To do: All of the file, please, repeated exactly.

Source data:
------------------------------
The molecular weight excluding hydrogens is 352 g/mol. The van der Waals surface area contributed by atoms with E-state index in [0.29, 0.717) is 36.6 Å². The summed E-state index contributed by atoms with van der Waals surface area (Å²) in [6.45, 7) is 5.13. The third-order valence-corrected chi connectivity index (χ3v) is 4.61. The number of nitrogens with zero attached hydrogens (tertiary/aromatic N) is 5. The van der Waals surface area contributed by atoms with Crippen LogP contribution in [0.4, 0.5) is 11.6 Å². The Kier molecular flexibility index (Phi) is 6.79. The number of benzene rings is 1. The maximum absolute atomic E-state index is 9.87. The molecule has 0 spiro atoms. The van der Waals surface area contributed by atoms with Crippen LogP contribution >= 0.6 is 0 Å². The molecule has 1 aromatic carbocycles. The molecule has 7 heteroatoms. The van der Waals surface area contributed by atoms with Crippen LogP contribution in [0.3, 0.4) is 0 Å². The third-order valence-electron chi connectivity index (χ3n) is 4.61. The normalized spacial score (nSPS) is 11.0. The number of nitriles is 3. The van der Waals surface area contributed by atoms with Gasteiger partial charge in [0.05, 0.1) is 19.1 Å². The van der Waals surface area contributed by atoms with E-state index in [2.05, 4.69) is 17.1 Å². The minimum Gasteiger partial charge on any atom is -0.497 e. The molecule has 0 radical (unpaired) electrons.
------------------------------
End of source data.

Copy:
The molecular weight excluding hydrogens is 352 g/mol. The van der Waals surface area contributed by atoms with E-state index in [0.29, 0.717) is 36.6 Å². The summed E-state index contributed by atoms with van der Waals surface area (Å²) in [6.45, 7) is 5.13. The third-order valence-corrected chi connectivity index (χ3v) is 4.61. The number of nitrogens with zero attached hydrogens (tertiary/aromatic N) is 5. The van der Waals surface area contributed by atoms with Crippen LogP contribution in [0.4, 0.5) is 11.6 Å². The Kier molecular flexibility index (Phi) is 6.79. The number of benzene rings is 1. The maximum absolute atomic E-state index is 9.87. The molecule has 0 spiro atoms. The van der Waals surface area contributed by atoms with Crippen LogP contribution >= 0.6 is 0 Å². The molecule has 1 aromatic carbocycles. The molecule has 7 heteroatoms. The van der Waals surface area contributed by atoms with Crippen LogP contribution in [0.3, 0.4) is 0 Å². The third-order valence-electron chi connectivity index (χ3n) is 4.61. The normalized spacial score (nSPS) is 11.0. The number of nitriles is 3. The van der Waals surface area contributed by atoms with Gasteiger partial charge in [0.05, 0.1) is 19.1 Å². The van der Waals surface area contributed by atoms with E-state index in [2.05, 4.69) is 17.1 Å². The minimum Gasteiger partial charge on any atom is -0.497 e. The molecule has 0 radical (unpaired) electrons.